The best books we've read recently ...
This month, we're taking a slight reading break and recommending our favorite books that we've read outside of work in the last six months. But don't worry, we'll be back next month with our reviews of The New York Times Best-Seller "The Silent Patient" by Alex Michaelides.
"The Tattooist of Auschwitz," a novel by first-time author Heather Morris, tells the story of Lale (Lali in the book) Sokolov, a Slovakian Jew, who was imprisoned at Auschwitz in 1942, and forced to tattoo numbers onto the arms of thousands of incoming prisoners. The Tätowierer (tattooist in German) holds a privileged position in the camp and, risking his own life, Sokolov uses his privileged position to exchange jewels and money, taken off the bodies of murdered Jews, for food and medicines to keep his fellow prisoners alive. At the camp, Sokolov meets a Slovakian girl, Gita, and they fall in love. The book glosses over many of the horrors of the concentration camp, only briefly mentioning the gas chambers and crematoria and the deplorable treatment of the prisoners, focusing more on Sokolov's survival and love for Gita. Sokolov is a true survivor and stops at nothing to help other prisoners and secure his own position in the camp. This unlikely love story is mostly true. The real-life Sokolov was a tattooist at Auschwitz, where he met Gita Furman. The couple later married and moved to Melbourne, Australia, where they raised a son. Morris interviewed Sokolov over several years before his death in 2006. The book was truly compelling and utterly un-put-downable. It's without a doubt a book that will stay with me a very long time — it's that unforgettable and will keep you thinking about the story well after you've put it down.
— Margaret Button, associate features editor
Right around the time spring is supposed to arrive, I'm looking to read something simple and angsty. I usually reach for a book from the Young Adult section. Rebecca Hanover's "The Similars" checked all of my boxes — angsty teens, a private school, clones and forbidden love/love triangle. As a bonus, the author is a writer for the soap opera, "Guiding Light." The first half of the book was a dream. Emma returns to her exclusive boarding school in Vermont (a plus for this girl from the Berkshires, a stone's throw away from the border of Vermont) just months after the suicide of her best friend, Oliver. Beginning junior year would be hard enough with that fact alone, but the campus is all a-Twitter about the arrival of The Similars, six clones who were created outside of the law. Not only that, but the clones, made without the consent of the families of the children they are identical too, are copies of Darkwood Academy students. Much to Emma's dismay, one clone shares Oliver's DNA. The book raises wonderful questions about human rights, citizenship and ethics, all while following Emma as she becomes a member of The Ten, Darkwood's secret society. And just when you think the book can't get any better, Hanover's soap opera background comes into play with so many twists and turns — there's the reclusive (and evil) billionaire guardian of the clones; the connection shared by The Ten's parents, secret messages, a secret lab, a kidnapping, truth serums, secret identities, secret siblings, sibling rivalries, revenge plots and secret twins. It's almost too much of a good thing. The book was a quick, fun read. My only regret is having until January to read the next book.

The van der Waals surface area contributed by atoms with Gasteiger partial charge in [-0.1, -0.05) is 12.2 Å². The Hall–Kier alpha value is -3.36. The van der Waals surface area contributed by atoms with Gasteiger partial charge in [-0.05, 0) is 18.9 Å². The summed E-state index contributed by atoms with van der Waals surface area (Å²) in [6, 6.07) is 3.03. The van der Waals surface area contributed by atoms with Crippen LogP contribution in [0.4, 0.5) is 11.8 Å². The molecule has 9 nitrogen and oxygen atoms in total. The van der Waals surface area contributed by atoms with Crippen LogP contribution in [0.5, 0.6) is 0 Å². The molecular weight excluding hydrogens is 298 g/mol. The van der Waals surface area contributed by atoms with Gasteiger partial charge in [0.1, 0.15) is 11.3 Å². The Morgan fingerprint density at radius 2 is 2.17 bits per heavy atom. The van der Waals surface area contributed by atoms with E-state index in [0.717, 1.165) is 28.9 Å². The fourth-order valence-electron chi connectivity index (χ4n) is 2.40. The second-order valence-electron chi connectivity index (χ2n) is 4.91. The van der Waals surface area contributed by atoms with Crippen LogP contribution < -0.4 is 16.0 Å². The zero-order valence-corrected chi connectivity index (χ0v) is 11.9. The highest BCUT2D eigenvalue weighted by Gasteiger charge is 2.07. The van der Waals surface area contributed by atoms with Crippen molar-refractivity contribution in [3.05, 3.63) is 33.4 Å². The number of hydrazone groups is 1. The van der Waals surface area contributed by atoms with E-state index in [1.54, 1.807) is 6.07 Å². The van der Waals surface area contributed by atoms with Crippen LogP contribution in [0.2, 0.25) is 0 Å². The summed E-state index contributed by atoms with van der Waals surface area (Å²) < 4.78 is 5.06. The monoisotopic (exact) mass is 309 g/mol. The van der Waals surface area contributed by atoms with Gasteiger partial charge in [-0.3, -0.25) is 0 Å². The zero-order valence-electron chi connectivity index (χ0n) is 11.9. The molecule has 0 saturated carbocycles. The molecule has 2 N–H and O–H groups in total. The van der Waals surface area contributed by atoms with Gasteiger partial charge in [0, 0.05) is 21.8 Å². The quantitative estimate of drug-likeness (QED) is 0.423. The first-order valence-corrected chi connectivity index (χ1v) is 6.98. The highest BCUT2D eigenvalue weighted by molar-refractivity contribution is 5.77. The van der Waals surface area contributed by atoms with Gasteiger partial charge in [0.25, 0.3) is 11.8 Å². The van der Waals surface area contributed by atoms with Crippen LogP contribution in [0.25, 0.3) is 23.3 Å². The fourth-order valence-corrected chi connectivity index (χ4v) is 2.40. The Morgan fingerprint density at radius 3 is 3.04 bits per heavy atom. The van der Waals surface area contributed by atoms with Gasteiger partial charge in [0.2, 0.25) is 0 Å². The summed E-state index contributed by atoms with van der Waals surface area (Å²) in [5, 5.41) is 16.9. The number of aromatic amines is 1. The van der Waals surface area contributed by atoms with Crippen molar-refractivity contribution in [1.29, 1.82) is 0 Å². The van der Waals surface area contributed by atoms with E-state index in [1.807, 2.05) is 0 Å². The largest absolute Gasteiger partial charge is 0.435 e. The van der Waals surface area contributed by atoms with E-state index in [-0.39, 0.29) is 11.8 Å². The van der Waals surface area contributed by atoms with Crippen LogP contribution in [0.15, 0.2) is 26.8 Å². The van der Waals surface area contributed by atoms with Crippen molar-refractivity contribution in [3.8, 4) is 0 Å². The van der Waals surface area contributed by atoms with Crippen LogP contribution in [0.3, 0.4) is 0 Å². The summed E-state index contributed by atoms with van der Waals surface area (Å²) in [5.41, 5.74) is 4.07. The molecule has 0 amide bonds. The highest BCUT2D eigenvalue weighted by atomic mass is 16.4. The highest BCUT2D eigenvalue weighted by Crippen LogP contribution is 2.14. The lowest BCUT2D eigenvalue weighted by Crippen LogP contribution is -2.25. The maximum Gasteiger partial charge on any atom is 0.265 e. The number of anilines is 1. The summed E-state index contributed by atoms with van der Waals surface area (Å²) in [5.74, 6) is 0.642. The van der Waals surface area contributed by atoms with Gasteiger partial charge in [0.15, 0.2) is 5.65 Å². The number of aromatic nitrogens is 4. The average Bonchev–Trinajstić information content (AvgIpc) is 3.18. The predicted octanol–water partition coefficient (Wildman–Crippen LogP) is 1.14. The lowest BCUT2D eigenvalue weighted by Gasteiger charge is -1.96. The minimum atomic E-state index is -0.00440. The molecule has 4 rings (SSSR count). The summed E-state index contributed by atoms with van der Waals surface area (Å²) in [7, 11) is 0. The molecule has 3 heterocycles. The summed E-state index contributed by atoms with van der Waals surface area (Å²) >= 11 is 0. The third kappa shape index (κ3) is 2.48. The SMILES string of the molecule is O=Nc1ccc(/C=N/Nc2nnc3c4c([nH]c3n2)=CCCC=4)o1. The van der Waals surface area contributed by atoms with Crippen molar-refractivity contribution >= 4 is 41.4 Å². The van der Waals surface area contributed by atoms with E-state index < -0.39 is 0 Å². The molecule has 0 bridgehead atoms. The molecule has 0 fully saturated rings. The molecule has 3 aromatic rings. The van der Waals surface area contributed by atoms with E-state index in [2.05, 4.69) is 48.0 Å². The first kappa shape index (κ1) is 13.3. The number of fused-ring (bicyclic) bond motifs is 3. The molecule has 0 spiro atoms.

— Jennifer Huberdeau, UpCountry Magazine editor